Astacin Proteases Unit established at Fraunhofer IZI

Press release / June 30, 2020

On 20th May 2020, the Astacin Proteases junior working group started its work at the Fraunhofer Institute for Cell Therapy and Immunology (IZI). This group, which is headed by Dr Daniel Ramsbeck, primarily focuses on the design and development of meprin inhibitors and the development of ovastacin inhibitors. The research group will be funded by the Investitionsbank Sachsen-Anhalt (using funds from the European Regional Development Fund (ERDF)) for a period of roughly two years.

X-ray crystal structure of Meprin β (blue-green) with the model of an inhibitor developed at Fraunhofer IZI in the active center (orange)
© Fraunhofer IZI
X-ray crystal structure of Meprin β (blue-green) with the model of an inhibitor developed at Fraunhofer IZI in the active center (orange)

The astacin family belongs to the proteases, i.e. enzymes that are able to cleave bonds between amino acids. So far, astacins have been found in all living organisms – except for plants. In humans, astacins comprise the bone morphogenetic protein 1 (BMP-1), the meprins α and β, as well as ovastacin. Findings regarding the regulation of astacins through activating factors or inhibitors are important since interruptions in the expression or activity can lead to diseases. In recent years, meprins, in particular, have moved into the focus of drug research and constitute promising drug targets for treating kidney diseases, fibroses – pathological changes in the connective tissues – or even cancers.

The expression of ovastacin was, for example, proven in the ovary and the ovules and is an innovative drug target to treat infertility. At present, such a treatment is very expensive and typically involves hormonal treatment. In contrast, the approach pursued by the Astacin Proteases unit (together with scientists from Johannes Gutenberg-University Mainz) addresses a recently discovered dysregulated mechanism in ovastacin function. This pursues the aim of developing an innovative and non-hormonal treatment option for infertility. In mid-June 2020, the first important findings obtained in these research activities were published in the article ”Primary evaluation of potential small molecule inhibitors of the astacin metalloproteinase ovastacin, a novel drug target in female infertility treatment” by Hagen Körschgen (Johannes Gutenberg-University Mainz), Christian Jäger (Fraunhofer IZI), Kathrin Tan (Fraunhofer IZI) et al. in the renowned journal ChemMedChem, doi: 10.1002/cmdc.202000397.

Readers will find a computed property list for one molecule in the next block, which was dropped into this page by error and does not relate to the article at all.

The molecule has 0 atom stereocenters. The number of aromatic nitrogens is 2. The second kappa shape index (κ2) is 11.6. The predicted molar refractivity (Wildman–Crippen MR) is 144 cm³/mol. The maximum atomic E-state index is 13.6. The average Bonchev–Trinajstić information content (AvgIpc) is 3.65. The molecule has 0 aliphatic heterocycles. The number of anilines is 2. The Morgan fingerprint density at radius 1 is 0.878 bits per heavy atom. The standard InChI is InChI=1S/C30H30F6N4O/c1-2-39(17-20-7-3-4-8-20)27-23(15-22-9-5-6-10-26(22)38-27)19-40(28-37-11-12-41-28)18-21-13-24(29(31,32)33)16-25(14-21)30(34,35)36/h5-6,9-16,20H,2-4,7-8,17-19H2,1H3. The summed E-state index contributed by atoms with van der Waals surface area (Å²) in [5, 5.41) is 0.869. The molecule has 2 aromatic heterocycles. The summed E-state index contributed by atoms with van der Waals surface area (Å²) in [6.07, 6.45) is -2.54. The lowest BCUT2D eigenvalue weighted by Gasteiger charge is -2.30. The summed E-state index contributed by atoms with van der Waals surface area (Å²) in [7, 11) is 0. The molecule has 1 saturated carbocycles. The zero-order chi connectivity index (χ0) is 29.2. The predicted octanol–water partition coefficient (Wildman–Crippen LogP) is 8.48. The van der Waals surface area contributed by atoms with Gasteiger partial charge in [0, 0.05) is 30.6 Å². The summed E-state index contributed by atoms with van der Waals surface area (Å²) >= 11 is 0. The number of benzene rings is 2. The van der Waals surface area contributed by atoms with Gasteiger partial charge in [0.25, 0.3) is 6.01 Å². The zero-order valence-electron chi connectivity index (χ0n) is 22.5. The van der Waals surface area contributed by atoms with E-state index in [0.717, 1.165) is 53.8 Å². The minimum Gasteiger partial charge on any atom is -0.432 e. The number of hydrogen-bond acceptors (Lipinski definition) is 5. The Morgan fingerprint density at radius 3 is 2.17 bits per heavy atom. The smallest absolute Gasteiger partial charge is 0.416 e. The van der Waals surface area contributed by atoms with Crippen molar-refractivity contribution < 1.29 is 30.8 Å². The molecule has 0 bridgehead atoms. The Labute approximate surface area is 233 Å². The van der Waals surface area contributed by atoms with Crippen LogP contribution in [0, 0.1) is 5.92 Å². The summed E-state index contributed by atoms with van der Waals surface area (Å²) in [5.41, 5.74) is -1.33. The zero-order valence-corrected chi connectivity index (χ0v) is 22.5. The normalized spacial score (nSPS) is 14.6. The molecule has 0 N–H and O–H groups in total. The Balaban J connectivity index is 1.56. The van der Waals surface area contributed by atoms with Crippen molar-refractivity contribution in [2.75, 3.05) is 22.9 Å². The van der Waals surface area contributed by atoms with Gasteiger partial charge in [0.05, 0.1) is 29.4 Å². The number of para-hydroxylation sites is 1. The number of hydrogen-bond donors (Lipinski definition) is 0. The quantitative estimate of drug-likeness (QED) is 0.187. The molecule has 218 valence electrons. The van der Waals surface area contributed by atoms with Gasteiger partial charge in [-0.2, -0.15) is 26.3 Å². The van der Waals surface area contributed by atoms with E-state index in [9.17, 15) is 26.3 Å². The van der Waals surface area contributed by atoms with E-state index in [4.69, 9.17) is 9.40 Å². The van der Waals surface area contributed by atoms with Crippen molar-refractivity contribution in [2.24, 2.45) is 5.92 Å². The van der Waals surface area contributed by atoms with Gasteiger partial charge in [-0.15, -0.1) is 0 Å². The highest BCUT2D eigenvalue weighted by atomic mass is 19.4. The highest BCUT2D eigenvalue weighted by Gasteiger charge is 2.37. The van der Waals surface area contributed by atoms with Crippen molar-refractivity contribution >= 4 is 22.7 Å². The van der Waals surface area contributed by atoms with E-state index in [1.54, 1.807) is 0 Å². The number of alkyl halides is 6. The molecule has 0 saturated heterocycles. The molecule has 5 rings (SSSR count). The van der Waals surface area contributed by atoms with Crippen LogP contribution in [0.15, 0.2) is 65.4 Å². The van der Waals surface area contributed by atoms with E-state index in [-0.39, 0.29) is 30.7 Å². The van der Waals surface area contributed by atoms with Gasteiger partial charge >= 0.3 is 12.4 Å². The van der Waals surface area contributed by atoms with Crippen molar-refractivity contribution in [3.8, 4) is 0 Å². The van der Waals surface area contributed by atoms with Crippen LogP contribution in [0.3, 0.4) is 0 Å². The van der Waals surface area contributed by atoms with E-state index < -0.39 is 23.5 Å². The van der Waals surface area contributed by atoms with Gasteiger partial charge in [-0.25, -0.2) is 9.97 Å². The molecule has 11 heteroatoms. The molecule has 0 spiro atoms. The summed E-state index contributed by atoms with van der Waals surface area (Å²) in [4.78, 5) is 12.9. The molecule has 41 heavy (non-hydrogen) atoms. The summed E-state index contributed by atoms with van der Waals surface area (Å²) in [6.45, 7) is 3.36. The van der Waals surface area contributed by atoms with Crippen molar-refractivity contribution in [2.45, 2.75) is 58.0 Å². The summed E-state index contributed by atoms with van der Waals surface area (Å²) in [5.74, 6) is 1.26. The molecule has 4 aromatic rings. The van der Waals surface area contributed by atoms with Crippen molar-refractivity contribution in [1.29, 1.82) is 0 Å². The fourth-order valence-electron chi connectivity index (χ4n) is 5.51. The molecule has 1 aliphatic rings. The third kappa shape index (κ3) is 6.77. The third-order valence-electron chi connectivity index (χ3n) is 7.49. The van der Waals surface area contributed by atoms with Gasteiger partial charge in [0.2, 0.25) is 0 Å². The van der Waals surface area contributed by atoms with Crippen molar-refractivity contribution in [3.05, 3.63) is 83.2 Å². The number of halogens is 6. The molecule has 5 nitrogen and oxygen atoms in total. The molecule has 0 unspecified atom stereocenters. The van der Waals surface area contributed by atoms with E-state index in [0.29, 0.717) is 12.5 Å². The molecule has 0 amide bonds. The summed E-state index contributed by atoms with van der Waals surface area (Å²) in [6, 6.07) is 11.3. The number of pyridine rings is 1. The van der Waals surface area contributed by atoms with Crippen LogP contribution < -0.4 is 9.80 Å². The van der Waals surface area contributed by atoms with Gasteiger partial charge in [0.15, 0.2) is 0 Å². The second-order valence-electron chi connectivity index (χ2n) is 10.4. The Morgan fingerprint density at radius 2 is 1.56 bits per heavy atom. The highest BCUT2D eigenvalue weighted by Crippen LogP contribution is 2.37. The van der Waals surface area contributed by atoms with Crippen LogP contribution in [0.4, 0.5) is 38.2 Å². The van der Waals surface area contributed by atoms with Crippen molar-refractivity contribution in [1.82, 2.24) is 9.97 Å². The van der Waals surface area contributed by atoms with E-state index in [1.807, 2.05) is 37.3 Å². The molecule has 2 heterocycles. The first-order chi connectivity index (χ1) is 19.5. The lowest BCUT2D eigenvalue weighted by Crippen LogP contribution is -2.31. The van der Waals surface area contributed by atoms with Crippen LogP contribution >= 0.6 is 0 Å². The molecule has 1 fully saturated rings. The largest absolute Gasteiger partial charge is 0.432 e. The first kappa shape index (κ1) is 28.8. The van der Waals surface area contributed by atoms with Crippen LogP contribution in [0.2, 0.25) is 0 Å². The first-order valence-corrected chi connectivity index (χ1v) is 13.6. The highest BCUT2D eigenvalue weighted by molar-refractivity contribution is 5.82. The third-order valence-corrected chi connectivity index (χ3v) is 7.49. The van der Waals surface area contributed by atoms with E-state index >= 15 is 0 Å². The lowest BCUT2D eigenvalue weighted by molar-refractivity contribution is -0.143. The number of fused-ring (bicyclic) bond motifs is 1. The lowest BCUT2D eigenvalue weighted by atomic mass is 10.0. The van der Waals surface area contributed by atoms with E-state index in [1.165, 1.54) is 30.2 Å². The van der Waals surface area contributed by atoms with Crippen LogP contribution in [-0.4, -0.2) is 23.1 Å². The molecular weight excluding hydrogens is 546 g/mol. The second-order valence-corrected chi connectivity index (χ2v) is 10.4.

In addition to research on human proteases, the team around Dr Ramsbeck is also working on astacins from parasitic nematodes. The scientists aim to develop novel substances for treating worm infections. These are initially to be used in veterinary medicine and then, based on this, developed further for treating humans. Among nematodes, which are virtually found everywhere, it is in particular the species found in tropic and sub-tropic regions that can cause serious illnesses in humans. These, e.g., include elephantiasis – a severe lymphoedema which involves massive swelling of testicles, legs and feet – or blindness. Moreover, the global increase in resistances necessitates the development of innovative drugs.

At Fraunhofer IZI, the Astacin Proteases unit can rely on broad expertise in the field of the development of the so-called small molecules. Dr Ramsbeck, who has headed the laboratory of medicinal and peptide chemistry of the Department of Drug Design and Target Validation, the IZI branch in Halle (Saale), since 2013, explains: “We have been very successful in the field of astacin protease inhibitors and, in particular, we have succeeded in developing the first highly selective and active inhibitors of meprin α and β in recent years. We now want to expand this expertise and apply the knowledge developed to other proteases of the astacin family.” In the long run, the researchers at the Fraunhofer IZI site in Halle (Saale) hope to develop new treatment options on this basis. In this process, inhibitors developed by the unit can be characterised further directly on site and examined in terms of their effectiveness, cytotoxicity and further aspects of pre-clinical drug development.